Equality for Eaters? — Thai Butternut Squash Soup


“For a start, most animals who kill for food would not be able to survive if they did not, whereas we have no need to eat animal flesh. Next, it is odd that humans, who normally think of the behavior of animals as ‘beastly’ should, when it suits them, use an argument that implies that we ought to look to animals for moral guidance.” – Peter Singer, “Equality for Animals?

Singer’s arrogance in his article “Equality for Animals?” is among the multitude of reasons why many omnivorous people despise vegans. Often, their vigilance against all animal products, including eggs, dairy, and honey, comes across as preachy or self-righteous. Many vegans are just as offended at someone delighting in a crispy fried chicken thigh as I am when I see someone wearing a “Make America Great Again” hat or tee. Politics aside, vegans can be a finicky bunch. Continue reading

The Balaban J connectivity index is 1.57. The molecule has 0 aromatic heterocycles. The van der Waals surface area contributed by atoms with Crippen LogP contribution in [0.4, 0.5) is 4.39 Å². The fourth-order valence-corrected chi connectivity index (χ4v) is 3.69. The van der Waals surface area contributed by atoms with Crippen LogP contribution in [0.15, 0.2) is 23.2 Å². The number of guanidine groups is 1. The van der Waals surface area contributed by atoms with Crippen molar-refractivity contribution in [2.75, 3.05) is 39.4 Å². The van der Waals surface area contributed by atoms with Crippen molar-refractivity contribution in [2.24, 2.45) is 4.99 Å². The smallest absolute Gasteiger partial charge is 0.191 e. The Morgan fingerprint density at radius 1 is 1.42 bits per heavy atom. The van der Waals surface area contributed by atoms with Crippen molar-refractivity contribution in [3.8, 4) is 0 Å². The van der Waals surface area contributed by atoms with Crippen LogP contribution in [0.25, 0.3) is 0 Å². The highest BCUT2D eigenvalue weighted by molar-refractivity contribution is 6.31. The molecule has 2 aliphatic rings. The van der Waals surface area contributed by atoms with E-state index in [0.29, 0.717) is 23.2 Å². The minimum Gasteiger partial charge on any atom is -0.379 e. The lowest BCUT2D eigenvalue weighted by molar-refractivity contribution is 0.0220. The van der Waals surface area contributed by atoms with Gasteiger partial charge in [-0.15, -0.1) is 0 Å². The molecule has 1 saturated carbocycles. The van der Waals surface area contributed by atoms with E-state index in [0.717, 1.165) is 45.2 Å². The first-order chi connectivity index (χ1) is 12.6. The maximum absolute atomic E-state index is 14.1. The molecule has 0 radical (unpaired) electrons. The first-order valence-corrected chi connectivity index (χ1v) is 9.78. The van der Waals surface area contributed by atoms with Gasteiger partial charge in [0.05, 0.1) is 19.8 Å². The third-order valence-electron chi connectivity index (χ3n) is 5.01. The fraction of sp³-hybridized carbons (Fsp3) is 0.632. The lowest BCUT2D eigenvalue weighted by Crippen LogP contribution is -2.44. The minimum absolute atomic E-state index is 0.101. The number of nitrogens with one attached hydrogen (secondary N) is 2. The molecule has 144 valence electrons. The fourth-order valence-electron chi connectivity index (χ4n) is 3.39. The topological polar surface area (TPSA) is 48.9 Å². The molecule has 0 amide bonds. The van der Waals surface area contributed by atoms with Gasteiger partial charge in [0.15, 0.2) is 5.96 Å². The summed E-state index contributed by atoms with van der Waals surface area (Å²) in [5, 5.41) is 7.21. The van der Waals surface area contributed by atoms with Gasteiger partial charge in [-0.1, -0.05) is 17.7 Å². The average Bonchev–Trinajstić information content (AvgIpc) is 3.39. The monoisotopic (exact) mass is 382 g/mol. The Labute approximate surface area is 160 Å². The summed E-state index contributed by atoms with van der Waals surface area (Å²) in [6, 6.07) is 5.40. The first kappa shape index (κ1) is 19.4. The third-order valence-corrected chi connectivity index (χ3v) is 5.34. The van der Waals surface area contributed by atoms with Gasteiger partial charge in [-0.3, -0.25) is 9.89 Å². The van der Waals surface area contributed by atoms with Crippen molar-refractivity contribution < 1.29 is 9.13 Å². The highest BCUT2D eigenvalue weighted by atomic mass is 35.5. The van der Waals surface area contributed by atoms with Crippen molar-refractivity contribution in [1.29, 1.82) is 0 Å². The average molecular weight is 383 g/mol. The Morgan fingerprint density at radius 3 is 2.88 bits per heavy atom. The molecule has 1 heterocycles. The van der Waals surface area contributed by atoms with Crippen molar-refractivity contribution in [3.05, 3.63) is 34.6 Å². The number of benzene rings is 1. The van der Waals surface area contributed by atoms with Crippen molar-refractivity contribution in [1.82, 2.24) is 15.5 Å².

Vegetarian peanut stew

Groundnut Stew: An Adaptation

This recipe comes from the 1982 cookbook West African Cooking for Black American Families by Adele B. McQueen and Alan L. McQueen. This cookbook was published at a time when African-American cookbooks were on the rise, presumably as an effort to define the meaning of blackness in the era following the emergence of what has come to be known as “soul food” (Bower 117). Before writing this book, McQueen collaborated with the International Women’s Club of Liberia and ran a test kitchen at Howard University to blend traditional African and American cooking (Tipton-Martin 166). The original recipe in Adele B. McQueen’s cookbook is a simple one consisting of groundpeas (groundnuts), chicken, onion, mushrooms, egg, salt, and pepper, which are combined in a stew and served over rice. Modern influence is clear here, as McQueen suggests substituting peanut butter if groundnuts cannot be found. Continue reading